(Part of the Austin Rocks series of posts by a local about things to do and see in Austin, Texas)
As springtime pushes through in the northern hemisphere, we can all stretch our winter-weary brains and appreciate new life, warmer temperatures, budding plants, and the promise of summer.
There are special foods that can only mean warm weather …. there is NO substitute for a fresh Texas peach …. and there are special only-in-summer activities, like hanging out to watch thousands of Mexican free-tailed bats in downtown Austin that swarm out at dusk for bug-hunting.
The largest urban bat colony in North America lives under the Ann Richards Congress Avenue Bridge from roughly April to November; it’s a ritual on summer evenings to wait patiently for both the sun to set and bats to pour out from under the bridge, yelling “Suppertime!”
Well, mostly they squeak a lot.
The exact moment is hard to pin down. You can stand above them on the bridge itself, or watch from the ground next to the bridge, but don’t be fooled by the first 100-200 bats that come out. They’re just an advance party to scope out the cuisine situation for that evening.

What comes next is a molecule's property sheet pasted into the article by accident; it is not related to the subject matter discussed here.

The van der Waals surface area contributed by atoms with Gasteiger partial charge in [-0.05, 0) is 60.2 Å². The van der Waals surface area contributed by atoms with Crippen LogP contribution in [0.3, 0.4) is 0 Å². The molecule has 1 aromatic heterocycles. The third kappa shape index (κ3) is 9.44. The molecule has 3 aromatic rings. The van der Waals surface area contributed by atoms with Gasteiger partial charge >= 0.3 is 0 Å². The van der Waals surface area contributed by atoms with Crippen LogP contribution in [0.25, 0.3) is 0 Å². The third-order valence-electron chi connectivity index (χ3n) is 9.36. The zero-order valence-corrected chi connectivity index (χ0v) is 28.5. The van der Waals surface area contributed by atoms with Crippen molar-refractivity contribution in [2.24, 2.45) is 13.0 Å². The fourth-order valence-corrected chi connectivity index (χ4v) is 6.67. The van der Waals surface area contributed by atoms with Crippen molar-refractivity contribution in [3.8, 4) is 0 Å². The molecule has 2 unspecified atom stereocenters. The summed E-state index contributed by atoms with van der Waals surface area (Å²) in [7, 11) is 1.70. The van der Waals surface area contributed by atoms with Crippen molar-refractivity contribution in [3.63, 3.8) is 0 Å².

When they start coming out from under the bridge by the thousands, flying at up to 60 miles per hour – and bringing with them a very pungent scent of bat guano as everyone relieves themselves at once – it is quite a sight.
Swirling up in a dark cloud up to 2 miles in the air above the Colorado River and Lady Bird Lake below, the bats launch themselves in search of 10,000 to 20,000 pounds of insects to eat that night.
Logistics for bat-watching: park just south of the bridge in the lot for the Austin American-Statesman news organization, or take the Cap Metro train to the Austin Convention Center stop and walk down to the viewing areas. Other options are to see the bats from a sunset cruise boat, take a kayak bat-watching tour or observe from a little distance across the lake at the swank new Chavez restaurant in the Radisson hotel at Congress Avenue and Cesar Chavez Street.
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